Although likely to be removed in House-Senate conferences before reaching Bush, the provision is an indication of the eroding congressional consensus regarding the over-reach of Kyoto-type anti-warming mandates.
Experts cast doubt on warming theory
As the President mulls his approach to the mid-July Bonn meeting, some climate experts continue to point out the shortcomings of any Kyoto-style treaty.
Patrick Michaels, professor of environmental sciences at the University of Virginia and a frequent writer on global warming issues, emphasized in a pair of papers for the Cato Institute that a Kyoto-style treaty could cost America 3.5 percent of its Gross Domestic Product (GDP) per year. Michaels further pointed out that among all nations, America would be forced to pay the steepest price for Kyoto, even though we are already the most efficient nation on Earth in terms of greenhouse emissions per unit of GDP.
One of the reasons the rest of the world, and western Europe in particular, is so supportive of Kyoto is that it gives them a competitive advantage over the U.S. by placing a disproportionate burden on America for future greenhouse emissions reductions, noted Michaels.
For all the burdens that any Kyoto-style treaty would place on the U.S. economy, even full implementation of Kyoto would have only a minor impact on future warming predictions, Michaels further stated. Even if the questionable global warming computer models are to be believed, the models themselves indicate that 94 percent of projected warming would still occur even if Kyoto were fully implemented. Michaels argues it is foolhardy to put such an onerous burden on an already-troubled U.S. economy for such a minor reduction in projected warming.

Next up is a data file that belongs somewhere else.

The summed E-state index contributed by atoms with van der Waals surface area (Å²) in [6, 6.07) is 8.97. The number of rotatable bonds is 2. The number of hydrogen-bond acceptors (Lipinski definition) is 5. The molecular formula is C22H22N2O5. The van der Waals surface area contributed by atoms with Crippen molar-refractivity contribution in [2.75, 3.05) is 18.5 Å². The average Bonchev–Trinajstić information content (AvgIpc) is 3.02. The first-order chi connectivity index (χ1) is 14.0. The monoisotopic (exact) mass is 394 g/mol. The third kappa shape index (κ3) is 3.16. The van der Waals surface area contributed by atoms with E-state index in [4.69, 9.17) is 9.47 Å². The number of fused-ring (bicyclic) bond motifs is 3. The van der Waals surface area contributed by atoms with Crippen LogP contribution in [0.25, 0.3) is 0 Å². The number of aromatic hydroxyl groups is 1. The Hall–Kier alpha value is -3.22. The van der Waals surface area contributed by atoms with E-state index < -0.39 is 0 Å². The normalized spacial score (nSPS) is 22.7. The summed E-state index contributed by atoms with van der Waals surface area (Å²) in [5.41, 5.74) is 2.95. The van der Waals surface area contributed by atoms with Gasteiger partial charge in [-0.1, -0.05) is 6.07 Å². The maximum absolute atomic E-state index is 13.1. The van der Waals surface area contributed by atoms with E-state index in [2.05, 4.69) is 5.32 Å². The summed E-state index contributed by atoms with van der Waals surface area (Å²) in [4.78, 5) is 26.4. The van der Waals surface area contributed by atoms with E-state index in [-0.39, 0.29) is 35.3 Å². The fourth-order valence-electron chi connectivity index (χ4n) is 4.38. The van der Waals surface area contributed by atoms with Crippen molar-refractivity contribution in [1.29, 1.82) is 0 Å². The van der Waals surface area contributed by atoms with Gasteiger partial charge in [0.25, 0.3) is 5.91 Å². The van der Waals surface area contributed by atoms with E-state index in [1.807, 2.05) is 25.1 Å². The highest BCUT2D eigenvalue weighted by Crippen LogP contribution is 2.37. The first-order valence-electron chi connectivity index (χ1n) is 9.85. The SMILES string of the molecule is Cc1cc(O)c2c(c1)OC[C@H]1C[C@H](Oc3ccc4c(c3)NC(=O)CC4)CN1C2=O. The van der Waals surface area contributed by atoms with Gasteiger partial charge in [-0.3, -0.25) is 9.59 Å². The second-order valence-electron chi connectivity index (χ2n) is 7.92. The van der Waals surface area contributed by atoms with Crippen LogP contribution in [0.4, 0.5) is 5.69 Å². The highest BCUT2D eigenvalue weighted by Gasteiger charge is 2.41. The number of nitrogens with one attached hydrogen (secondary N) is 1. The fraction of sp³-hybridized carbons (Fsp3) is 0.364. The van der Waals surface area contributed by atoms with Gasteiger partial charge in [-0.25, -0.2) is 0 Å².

“Do the math,” said Michaels. “Kyoto was a bad deal, whether or not you care about global warming. And it’s a good deal that finally there is a world leader with the courage to tell the truth.”
Dire predictions challenged
Moreover, a study by the Greening Earth Society calls into question sensationalism of projected harms triggered by release of the Third Annual Report (TAR) of the Intergovernmental Panel on Climate Change (IPCC).
According to the TAR, global temperatures could rise by as much as 10.4º Fahrenheit by the end of the century. However, lost in the sensationalism of that figure is the fact that a majority of the models run by the IPCC indicated a much greater probability of a warming of only 3.0º. Even this lower estimate should be taken with a grain of salt, argues the Greening Earth Society, because these same computer models have consistently over-predicted global warming in the past.